Manufacturer's Suggested Retail Price (MSRP), also known as "sticker" price, is a recommended selling price that automakers give a new car that is above the invoice price paid by the dealer. It is a price that does not include any options that can be added to a particular car style. When shown as a range, the prices are starting MSRPs, without options, for multiple styles for that model.
This price range reflects the Kelley Blue Book Suggested Retail value for all trim levels, but not necessarily all available options.
The Kelley Blue Book Suggested Retail value represents the amount an auto dealer might ask for a specific vehicle; the actual sale price will vary. A vehicle's popularity, condition, warranty, color and local market conditions are factors involved in determining a final price. The retail value is not a trade-in or private party value.
The Suggested Retail value assumes that the vehicle has been fully reconditioned and has a clean title history. The Suggested Retail value also allows for advertising, sales commissions, insurance and other costs of doing business as a dealer. Most vehicles offered at this price have passed an inspection, and some may carry a warranty. Vehicle mileage is assumed to be normal or below normal.
Best Bets get average or better mpg, have average or better reliability, good crash-test ratings, and our experts' recommendations.
By Jim Flammang
July 31, 2003
Vehicle Overview An MP3 player with an equalizer and Radio Data System operation become optional in Pontiac’s popular front-wheel-drive compact series for 2004. A four-speaker sound system is now standard in all SE models, and three new body colors are offered.
Last restyled for the 1999 model year, Grand Am coupes and sedans come with a four-cylinder or 3.4-liter V-6 engine. The V-6 is offered only in models equipped with an automatic transmission. Built from the same basic design as the Oldsmobile Alero but with sportier styling, the Grand Am uses the same engines and front-drive chassis as its Oldsmobile mate. Five Grand Am versions are available: SE, SE1, SE2, GT and GT1. Pontiac will unveil a new compact model to replace the Grand Am for 2005.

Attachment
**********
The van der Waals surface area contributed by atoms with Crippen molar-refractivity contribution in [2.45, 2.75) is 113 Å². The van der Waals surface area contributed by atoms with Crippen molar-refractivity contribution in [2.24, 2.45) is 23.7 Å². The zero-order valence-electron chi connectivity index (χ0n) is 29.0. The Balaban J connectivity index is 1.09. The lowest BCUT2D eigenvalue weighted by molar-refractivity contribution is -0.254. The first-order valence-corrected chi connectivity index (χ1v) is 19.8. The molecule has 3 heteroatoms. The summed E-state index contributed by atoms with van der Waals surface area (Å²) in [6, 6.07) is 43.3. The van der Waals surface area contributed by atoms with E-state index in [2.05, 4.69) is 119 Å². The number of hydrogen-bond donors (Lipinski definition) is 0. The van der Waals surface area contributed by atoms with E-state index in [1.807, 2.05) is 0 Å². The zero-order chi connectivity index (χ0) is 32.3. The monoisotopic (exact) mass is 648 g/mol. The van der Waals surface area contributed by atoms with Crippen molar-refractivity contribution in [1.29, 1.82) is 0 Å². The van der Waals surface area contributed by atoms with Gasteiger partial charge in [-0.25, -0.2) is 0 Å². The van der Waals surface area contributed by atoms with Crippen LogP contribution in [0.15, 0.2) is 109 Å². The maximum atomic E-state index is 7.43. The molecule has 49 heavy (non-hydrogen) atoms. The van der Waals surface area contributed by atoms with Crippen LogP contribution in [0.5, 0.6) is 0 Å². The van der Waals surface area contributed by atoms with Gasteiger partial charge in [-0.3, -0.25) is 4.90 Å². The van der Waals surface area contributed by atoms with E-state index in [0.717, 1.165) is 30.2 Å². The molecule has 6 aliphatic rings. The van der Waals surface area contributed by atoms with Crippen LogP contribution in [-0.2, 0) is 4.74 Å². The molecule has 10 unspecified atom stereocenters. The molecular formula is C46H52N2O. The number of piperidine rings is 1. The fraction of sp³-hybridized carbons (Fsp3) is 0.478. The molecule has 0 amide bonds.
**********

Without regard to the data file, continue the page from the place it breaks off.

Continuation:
Exterior Aggressive styling has long been a Grand Am hallmark. Both the coupe and sedan feature a low nose and high tail with a pronounced wedge profile. Traditional Pontiac styling cues include ribbed body cladding and a twin-port grille. Coupes and sedans ride the same 107.2-inch wheelbase and measure 186.3 inches long overall.
All models have a four-wheel-independent suspension. The GT has unique front and rear fascias, color-keyed side cladding, twin-post mirrors and a deck lid spoiler. An SC/T performance appearance package is available for GT models.
Interior The Grand Am’s front buckets and three-place rear seat accommodate five occupants. Like many two-door vehicles, the coupe’s narrow rear seat is better suited for two people than three. All models except the base SE have a split, folding rear seatback that adds storage space beyond the 14.6-cubic-foot trunk.
Standard SE equipment includes air conditioning, programmable door locks with lockout protection, a CD player and a PassLock II theft-deterrent system. The SE1 adds power windows, cruise control and remote keyless entry. XM Satellite Radio is optional.
Under the Hood Pontiac’s base Ecotec 2.2-liter four-cylinder engine is rated at 140 horsepower and mates with either a four-speed-automatic or five-speed-manual transmission. A 170-hp, 3.4-liter V-6 engine is standard in the SE2 and optional in the SE1. A 175-hp Ram Air V-6 with cold-air induction and a lower-restriction exhaust system goes into the GT and GT1 and teams only with the automatic transmission.
Safety Antilock brakes are standard on the SE2 and optional on the SE and SE1. All-disc antilock brakes are standard on GT models.
Driving Impressions The Grand Am has established a reputation for commendable performance and handling; it is an easy-to-drive vehicle. Both body styles retain their mildly aggressive appearance even if they’re not the most refined models on the market.
Acceleration is smooth and rather energetic with the Ecotec four-cylinder engine except when trying to go up steep hills. GM’s automatic transmissions rank as some of the smoothest around, and the one featured in the Grand Am is no exception; but drivers may notice an occasional bit of uncertainty. Grand Ams are pleasantly quiet inside.
The GT is well controlled and stable, but its tauter suspension produces a fair amount of tossing. Its performance is energetic, especially at passing speeds. The seats are excellent in the driver-oriented cockpit. Small audio controls on the cluttered dashboard are difficult to use.
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